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Electric Potential / Electric Energy

  1. Apr 14, 2008 #1
    1. The problem statement, all variables and given/known data
    A 0.50kg ball is suspended in a uniform electric field ( E = 1500 N/C )
    as shown in the diagram ............

    [​IMG]

    Calculate the charge on the ball


    2. Relevant equations



    3. The attempt at a solution

    I found fg = -4.9 N .........
    but what next???
     
  2. jcsd
  3. Apr 14, 2008 #2

    Mentz114

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    What is Fg ?

    You need to find the forces on the ball due to gravity and the electric field and set them equal. That will give an equation for Q, the charge on the ball.
     
  4. Apr 14, 2008 #3
    so basically what ur saying is Fg = E ???
     
  5. Apr 14, 2008 #4

    Mentz114

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    If the ball is not moving, then the electric force (which is horizontal) is balanced by the horizontal component of the gravitational force. Write down expressions for the forces.
     
  6. Apr 14, 2008 #5
    Fex + Fgx = 0
    Fex = - Fgx
    Fey + Fgy = 0
    Fey = - Fgy ???
     
  7. Apr 14, 2008 #6

    Mentz114

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    If you have a charge Q in an electric field E ( pointing in the x-direction), what is the force on the charge ?
     
  8. Apr 14, 2008 #7
    hmmmmmmm the answer says 5.76 x 10^-4
    but i get 0.00331 ...................
    what i did was
    i found Fex = 0.864
    and Fey = 4.9
    i used pythagoras to find the whole part of the Fe and
    E = F / Q
    so i re-arranged it so that Q = F / E
    and that's how i got my answer ........ what am i doing wrong?
     
  9. Apr 14, 2008 #8
    i don't know ........ my physics teacher didn't teach me that
     
  10. Apr 14, 2008 #9

    Mentz114

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    I dunno. I would write

    Q.E = -m.g.sin(10 deg)
     
  11. Apr 14, 2008 #10

    Mentz114

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    You need to know that to solve the problem.
     
  12. Apr 14, 2008 #11
    hmmmmmm when i do that ....... I get the right answer .......
    but one question ........ what happened to the Y part of the
    formula ??? isn't that relevant to the solution as well ???
    because if u have an Fgy ......... wouldn't u need an Fey
    in order for it so not move??
     
  13. Apr 14, 2008 #12

    Mentz114

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    Have a look here -
    http://en.wikipedia.org/wiki/Electric_field

    There is a y-component in the tension of the string that offsets the vertical force.
     
  14. Apr 14, 2008 #13

    alphysicist

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    Hi Mentz114,

    The formula you have

    Q.E = -m.g.sin(10 deg)

    does not look right to me. There are three forces acting on the ball: gravity, tension from the string, and the electric force. Gravity is vertical, the electric force is horizontal, and the tension is at an angle.

    So the vertical component of the tension (T cos(theta)) must be equal in magnitude to the gravitational force mg, and the horizontal component of the tension (T sin(theta) )must be equal in magnitude to the electric force qE. (This is shown by writing the x and y equations from your force diagram.)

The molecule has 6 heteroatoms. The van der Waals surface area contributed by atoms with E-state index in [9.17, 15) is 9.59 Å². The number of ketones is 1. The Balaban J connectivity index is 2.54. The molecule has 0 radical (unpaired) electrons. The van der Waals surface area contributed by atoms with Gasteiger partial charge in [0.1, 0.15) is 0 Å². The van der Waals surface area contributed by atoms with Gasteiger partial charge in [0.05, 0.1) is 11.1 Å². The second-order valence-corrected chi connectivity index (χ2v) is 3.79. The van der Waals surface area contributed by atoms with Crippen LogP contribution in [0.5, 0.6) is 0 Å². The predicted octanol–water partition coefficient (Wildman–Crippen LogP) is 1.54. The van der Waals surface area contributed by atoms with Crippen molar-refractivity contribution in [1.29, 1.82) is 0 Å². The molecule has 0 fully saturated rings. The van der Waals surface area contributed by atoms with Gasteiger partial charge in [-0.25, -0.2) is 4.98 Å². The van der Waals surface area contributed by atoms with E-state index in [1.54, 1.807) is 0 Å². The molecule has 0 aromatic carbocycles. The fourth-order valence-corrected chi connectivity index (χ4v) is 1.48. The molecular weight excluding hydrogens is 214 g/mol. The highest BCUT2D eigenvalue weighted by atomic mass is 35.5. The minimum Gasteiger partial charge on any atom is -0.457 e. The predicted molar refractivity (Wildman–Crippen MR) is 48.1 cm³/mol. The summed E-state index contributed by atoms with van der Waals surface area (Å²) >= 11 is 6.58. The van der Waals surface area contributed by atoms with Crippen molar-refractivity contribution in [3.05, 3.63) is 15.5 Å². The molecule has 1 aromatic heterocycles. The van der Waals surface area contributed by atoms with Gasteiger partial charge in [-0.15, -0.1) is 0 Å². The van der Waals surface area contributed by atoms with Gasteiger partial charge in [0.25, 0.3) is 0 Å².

At that point you'll have two equation with two unknowns which you can solve, and you'll end up with a tangent function instead of a sine.
     
  15. Apr 14, 2008 #14

    Mentz114

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    alphysicist,
    you could be right. OP says he got the right answer, but I didn't see the string until he raised the y-component issue.
     
  16. Apr 14, 2008 #15

    AHHHH .......... that made so much more sense thank you ......and i got it :D
     
  17. Apr 14, 2008 #16

    Mentz114

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    alphysicist,
    Something bothers me about the above. To solve 2 equations in 2 unknowns you need 2 degrees of freedom. But if the string is always taut, x and y are not independent. Any change in x requires a change in y, so there's only one degree of freedom, the angle.

    However I can see that a tan() is more intuitive. Can you display the solution ?

    M
     
  18. Apr 14, 2008 #17

    alphysicist

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    Mentz114,

    From the force diagram I get:

    x equation: T sin(10 degrees) = q E
    y equation: T cos(10 degrees) = m g

    Either solving one of these for T and plugging into the other, or dividing the x-equation over the y-equation gives:

    (T sin(10 degrees) )/(T cos(10 degrees) ) = (qE)/(mg)

    which gives qE = mg tan(10 degrees)


    I might be misunderstanding your statement about the degrees of freedom; in the vertical direction there is no change in the forces no matter what the charge is since the vertical component of the tension is always equal to the weight. Varying the charge would change just the horizontal component of the tension. Therefore the real central part of the problem varying with charge would just be

    (T_x) = q E

    but since we don't want to use tension in the answer, we want the angle, we use extra expressions (the vertical equation) that relate tension, theta, and mg.
     
  19. Apr 14, 2008 #18

    Mentz114

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    alphysicist,
    thanks, all resolved. I missed the cos resolution. It is one equation in one unknown as required by the df.

    M
     
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